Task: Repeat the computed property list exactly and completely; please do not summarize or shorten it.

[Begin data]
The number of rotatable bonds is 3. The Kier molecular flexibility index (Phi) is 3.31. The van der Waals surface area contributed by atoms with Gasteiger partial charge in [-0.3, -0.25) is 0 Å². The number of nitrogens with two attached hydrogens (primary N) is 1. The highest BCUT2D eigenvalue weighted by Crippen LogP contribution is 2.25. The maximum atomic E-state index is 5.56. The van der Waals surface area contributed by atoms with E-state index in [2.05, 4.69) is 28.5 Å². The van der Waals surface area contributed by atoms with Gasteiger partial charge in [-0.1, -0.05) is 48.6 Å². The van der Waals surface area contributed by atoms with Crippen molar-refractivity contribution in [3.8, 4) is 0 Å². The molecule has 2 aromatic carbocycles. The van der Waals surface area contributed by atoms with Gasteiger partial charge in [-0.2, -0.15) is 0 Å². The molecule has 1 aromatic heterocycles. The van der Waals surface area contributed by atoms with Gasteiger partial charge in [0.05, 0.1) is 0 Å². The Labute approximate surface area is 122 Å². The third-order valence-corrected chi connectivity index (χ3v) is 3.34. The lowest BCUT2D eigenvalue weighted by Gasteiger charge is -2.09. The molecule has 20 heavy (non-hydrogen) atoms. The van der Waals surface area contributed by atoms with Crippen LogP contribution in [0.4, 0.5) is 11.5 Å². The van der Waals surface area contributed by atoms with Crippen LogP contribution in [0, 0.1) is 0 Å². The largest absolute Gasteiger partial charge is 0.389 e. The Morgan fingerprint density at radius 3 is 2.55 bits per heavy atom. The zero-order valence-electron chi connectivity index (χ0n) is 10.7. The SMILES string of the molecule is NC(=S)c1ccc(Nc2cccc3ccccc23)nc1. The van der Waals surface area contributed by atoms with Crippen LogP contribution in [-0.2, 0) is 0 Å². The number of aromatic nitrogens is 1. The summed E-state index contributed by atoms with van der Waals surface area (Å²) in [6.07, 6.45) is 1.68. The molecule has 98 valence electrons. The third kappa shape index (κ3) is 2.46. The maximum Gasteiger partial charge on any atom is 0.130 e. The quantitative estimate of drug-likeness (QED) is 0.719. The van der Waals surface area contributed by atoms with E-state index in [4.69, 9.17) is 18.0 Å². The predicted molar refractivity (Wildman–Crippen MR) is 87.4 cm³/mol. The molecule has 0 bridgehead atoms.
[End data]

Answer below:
The number of rotatable bonds is 3. The Kier molecular flexibility index (Phi) is 3.31. The van der Waals surface area contributed by atoms with Gasteiger partial charge in [-0.3, -0.25) is 0 Å². The number of nitrogens with two attached hydrogens (primary N) is 1. The highest BCUT2D eigenvalue weighted by Crippen LogP contribution is 2.25. The maximum atomic E-state index is 5.56. The van der Waals surface area contributed by atoms with E-state index in [2.05, 4.69) is 28.5 Å². The van der Waals surface area contributed by atoms with Gasteiger partial charge in [-0.1, -0.05) is 48.6 Å². The van der Waals surface area contributed by atoms with Crippen molar-refractivity contribution in [3.8, 4) is 0 Å². The molecule has 2 aromatic carbocycles. The van der Waals surface area contributed by atoms with Gasteiger partial charge in [-0.2, -0.15) is 0 Å². The molecule has 1 aromatic heterocycles. The van der Waals surface area contributed by atoms with Gasteiger partial charge in [0.05, 0.1) is 0 Å². The Labute approximate surface area is 122 Å². The third-order valence-corrected chi connectivity index (χ3v) is 3.34. The lowest BCUT2D eigenvalue weighted by Gasteiger charge is -2.09. The molecule has 20 heavy (non-hydrogen) atoms. The van der Waals surface area contributed by atoms with Crippen LogP contribution in [0.4, 0.5) is 11.5 Å². The van der Waals surface area contributed by atoms with Crippen LogP contribution in [0, 0.1) is 0 Å². The largest absolute Gasteiger partial charge is 0.389 e. The Morgan fingerprint density at radius 3 is 2.55 bits per heavy atom. The zero-order valence-electron chi connectivity index (χ0n) is 10.7. The SMILES string of the molecule is NC(=S)c1ccc(Nc2cccc3ccccc23)nc1. The van der Waals surface area contributed by atoms with Crippen LogP contribution in [-0.2, 0) is 0 Å². The number of aromatic nitrogens is 1. The summed E-state index contributed by atoms with van der Waals surface area (Å²) in [6.07, 6.45) is 1.68. The molecule has 98 valence electrons. The third kappa shape index (κ3) is 2.46. The maximum Gasteiger partial charge on any atom is 0.130 e. The quantitative estimate of drug-likeness (QED) is 0.719. The van der Waals surface area contributed by atoms with E-state index in [4.69, 9.17) is 18.0 Å². The predicted molar refractivity (Wildman–Crippen MR) is 87.4 cm³/mol. The molecule has 0 bridgehead atoms.